Robert Jackson, 27, of Vancouver, Canada, has been a Graduate Member of the Institution for a little over a year. On 8 June he was presented with our Young Structural Engineering Professional of the Year Award. Here Robert discusses his career and his winning project.

All throughout my school years, and after graduating high school, I loved carpentry - fine woodworking and furniture making in particular. Being able to take that passion for woodworking and mesh it with math and science was the real reason why I decided to become a structural engineer. The opportunity for creativity in this career is something I really enjoy.  

I completed my Bachelor of Applied Science in Civil Engineering at the University of British Columbia in 2013. After graduating I was hired by Fast+Epp, where I have been establishing my role as a well-rounded engineer, with a particular interest in timber construction. 

I entered the Young Professional Award after seeing the ad in The Structural Engineer. I’m overjoyed to have been selected winner, I couldn’t be more thrilled to be recognised at an international level. I do believe that it is a testament to the wonderful experience and mentorship that I have received at Fast + Epp over the last few years. 

This year entrants were required to submit three projects we’d worked on. The key project in my submission was Brock Commons Student Residence, a $51M, 18 storey mass timber hybrid structure, currently under construction at the University of British Columbia. When completed in 2017 it will be the tallest mass timber hybrid building in the world. 

(Render of the Student Residence, image credit UBC and Acton Ostry Architects)

“Mass timber” is a type of construction that uses large timber elements, such as glulam or cross laminated timber panels, which are often made of smaller pieces of timber glued together. Mass timber projects are often prefabricated, shipped to site precisely machined, and fitted together as a kit. 

The key goals of the project were to create a safe, functional, sustainable, and cost-effective residence for UBC students. Delivering a mass timber building at a comparable cost to a traditional concrete structure was an important objective – high rise timber construction has been generating a lot of excitement around the world in the last few years, mainly due to the material's sustainable properties.   

One of the many unique aspects of the design is the concept of point supported, Cross Laminated Timber (CLT) panels. By using CLT to span in both directions, we were able to eliminate beams, significantly reducing the overall structural depth and creating a clean, flat, point-supported surface – a great example of how good engineering can influence the methodology of construction.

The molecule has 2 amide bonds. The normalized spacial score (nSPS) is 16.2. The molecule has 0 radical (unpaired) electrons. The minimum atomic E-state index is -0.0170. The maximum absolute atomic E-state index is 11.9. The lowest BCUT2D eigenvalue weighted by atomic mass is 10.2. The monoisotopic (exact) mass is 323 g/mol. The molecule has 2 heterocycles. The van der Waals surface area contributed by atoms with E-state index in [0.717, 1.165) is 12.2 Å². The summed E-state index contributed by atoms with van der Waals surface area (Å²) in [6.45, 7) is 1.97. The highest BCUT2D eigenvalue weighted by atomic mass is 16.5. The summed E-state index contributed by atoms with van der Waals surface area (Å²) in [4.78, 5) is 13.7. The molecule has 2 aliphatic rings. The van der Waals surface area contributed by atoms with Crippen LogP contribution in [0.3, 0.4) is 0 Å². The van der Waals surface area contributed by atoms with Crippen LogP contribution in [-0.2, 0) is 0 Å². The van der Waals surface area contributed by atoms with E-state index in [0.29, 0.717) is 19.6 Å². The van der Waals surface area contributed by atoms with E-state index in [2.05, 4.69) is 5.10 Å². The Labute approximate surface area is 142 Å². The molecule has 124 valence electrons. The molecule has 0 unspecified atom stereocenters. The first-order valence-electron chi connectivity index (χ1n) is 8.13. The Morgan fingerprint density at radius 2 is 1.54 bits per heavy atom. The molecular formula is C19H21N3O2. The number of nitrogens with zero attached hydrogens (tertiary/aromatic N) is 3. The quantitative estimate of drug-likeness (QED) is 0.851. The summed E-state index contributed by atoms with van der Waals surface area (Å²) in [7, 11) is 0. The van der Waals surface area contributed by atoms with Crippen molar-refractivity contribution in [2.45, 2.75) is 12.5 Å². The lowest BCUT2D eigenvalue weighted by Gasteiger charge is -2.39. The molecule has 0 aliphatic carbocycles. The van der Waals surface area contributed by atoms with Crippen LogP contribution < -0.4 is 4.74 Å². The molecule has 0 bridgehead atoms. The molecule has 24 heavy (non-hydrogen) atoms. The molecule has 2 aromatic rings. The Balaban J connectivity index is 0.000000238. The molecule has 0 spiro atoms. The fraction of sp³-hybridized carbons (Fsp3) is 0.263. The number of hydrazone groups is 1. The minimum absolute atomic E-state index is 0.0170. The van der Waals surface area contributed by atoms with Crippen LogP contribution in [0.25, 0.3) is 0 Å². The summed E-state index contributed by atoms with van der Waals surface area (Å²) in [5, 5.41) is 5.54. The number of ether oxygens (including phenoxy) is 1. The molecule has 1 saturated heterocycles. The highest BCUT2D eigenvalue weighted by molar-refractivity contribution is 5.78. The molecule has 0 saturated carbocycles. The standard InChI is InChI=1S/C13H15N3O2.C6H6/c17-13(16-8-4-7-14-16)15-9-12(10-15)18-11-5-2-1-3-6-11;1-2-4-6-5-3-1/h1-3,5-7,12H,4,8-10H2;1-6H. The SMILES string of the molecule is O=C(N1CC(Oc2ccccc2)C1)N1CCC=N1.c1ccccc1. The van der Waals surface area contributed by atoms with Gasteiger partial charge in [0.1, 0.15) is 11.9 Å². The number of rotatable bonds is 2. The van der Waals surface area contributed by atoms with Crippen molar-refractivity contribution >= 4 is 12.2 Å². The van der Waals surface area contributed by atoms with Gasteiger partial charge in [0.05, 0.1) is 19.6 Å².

(The Residence under construction,image credit Seagate Consulting)

Currently, the concrete cores are fully erected and timber construction is beginning, with the superstructure scheduled to be up by later this summer. The project will be fully completed in 2017. It’s our hope that the Student Residence will help propel the use of timber in the construction of taller buildings, showcasing timber’s aesthetic value, design flexibility, embodied energy, and carbon storing abilities. Every material has its place, but the best science seems to suggest that timber is the most sustainable of our primary materials. 

I’m delighted to have had this project recognised by the Award judges! The whole experience has been quite humbling. I hope to take the Institution's Chartered Membership exam in a few years’ time and continue my involvement with the Institution. 


Virgilio Caraig
i had experience hre as well like that secondary school. The mean member of the building is precise fabricated from the supplier then deliver on site and erected on site, Bolted together on every joint, i would say quick, economical, the only question is the cladding protection and how they will sealed properly the building. Plus I really dont know how long it will last compared to structural steel or concrete design?
23/06/2016 11:53:10

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